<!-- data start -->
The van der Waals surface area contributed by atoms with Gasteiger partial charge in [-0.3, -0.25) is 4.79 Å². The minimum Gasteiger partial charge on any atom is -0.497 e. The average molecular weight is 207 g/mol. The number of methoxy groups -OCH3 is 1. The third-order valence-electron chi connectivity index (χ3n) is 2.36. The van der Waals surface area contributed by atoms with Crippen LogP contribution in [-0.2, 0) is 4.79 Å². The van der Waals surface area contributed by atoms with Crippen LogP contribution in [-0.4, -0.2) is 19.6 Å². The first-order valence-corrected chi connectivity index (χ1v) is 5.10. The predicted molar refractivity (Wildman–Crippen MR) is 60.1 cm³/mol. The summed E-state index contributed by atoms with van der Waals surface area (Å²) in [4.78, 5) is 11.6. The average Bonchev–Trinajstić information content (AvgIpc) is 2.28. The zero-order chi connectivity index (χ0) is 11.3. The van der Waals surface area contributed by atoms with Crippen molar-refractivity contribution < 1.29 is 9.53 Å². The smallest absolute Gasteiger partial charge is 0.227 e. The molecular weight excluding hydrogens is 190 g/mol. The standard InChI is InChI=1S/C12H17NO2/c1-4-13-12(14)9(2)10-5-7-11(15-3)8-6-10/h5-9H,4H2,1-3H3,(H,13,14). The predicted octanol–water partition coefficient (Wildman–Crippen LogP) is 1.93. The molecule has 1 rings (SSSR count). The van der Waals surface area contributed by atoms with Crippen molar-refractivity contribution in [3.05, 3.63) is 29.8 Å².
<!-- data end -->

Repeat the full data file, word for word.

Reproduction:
The van der Waals surface area contributed by atoms with Gasteiger partial charge in [-0.3, -0.25) is 4.79 Å². The minimum Gasteiger partial charge on any atom is -0.497 e. The average molecular weight is 207 g/mol. The number of methoxy groups -OCH3 is 1. The third-order valence-electron chi connectivity index (χ3n) is 2.36. The van der Waals surface area contributed by atoms with Crippen LogP contribution in [-0.2, 0) is 4.79 Å². The van der Waals surface area contributed by atoms with Crippen LogP contribution in [-0.4, -0.2) is 19.6 Å². The first-order valence-corrected chi connectivity index (χ1v) is 5.10. The predicted molar refractivity (Wildman–Crippen MR) is 60.1 cm³/mol. The summed E-state index contributed by atoms with van der Waals surface area (Å²) in [4.78, 5) is 11.6. The average Bonchev–Trinajstić information content (AvgIpc) is 2.28. The zero-order chi connectivity index (χ0) is 11.3. The van der Waals surface area contributed by atoms with Crippen molar-refractivity contribution < 1.29 is 9.53 Å². The smallest absolute Gasteiger partial charge is 0.227 e. The molecular weight excluding hydrogens is 190 g/mol. The standard InChI is InChI=1S/C12H17NO2/c1-4-13-12(14)9(2)10-5-7-11(15-3)8-6-10/h5-9H,4H2,1-3H3,(H,13,14). The predicted octanol–water partition coefficient (Wildman–Crippen LogP) is 1.93. The molecule has 1 rings (SSSR count). The van der Waals surface area contributed by atoms with Crippen molar-refractivity contribution in [3.05, 3.63) is 29.8 Å².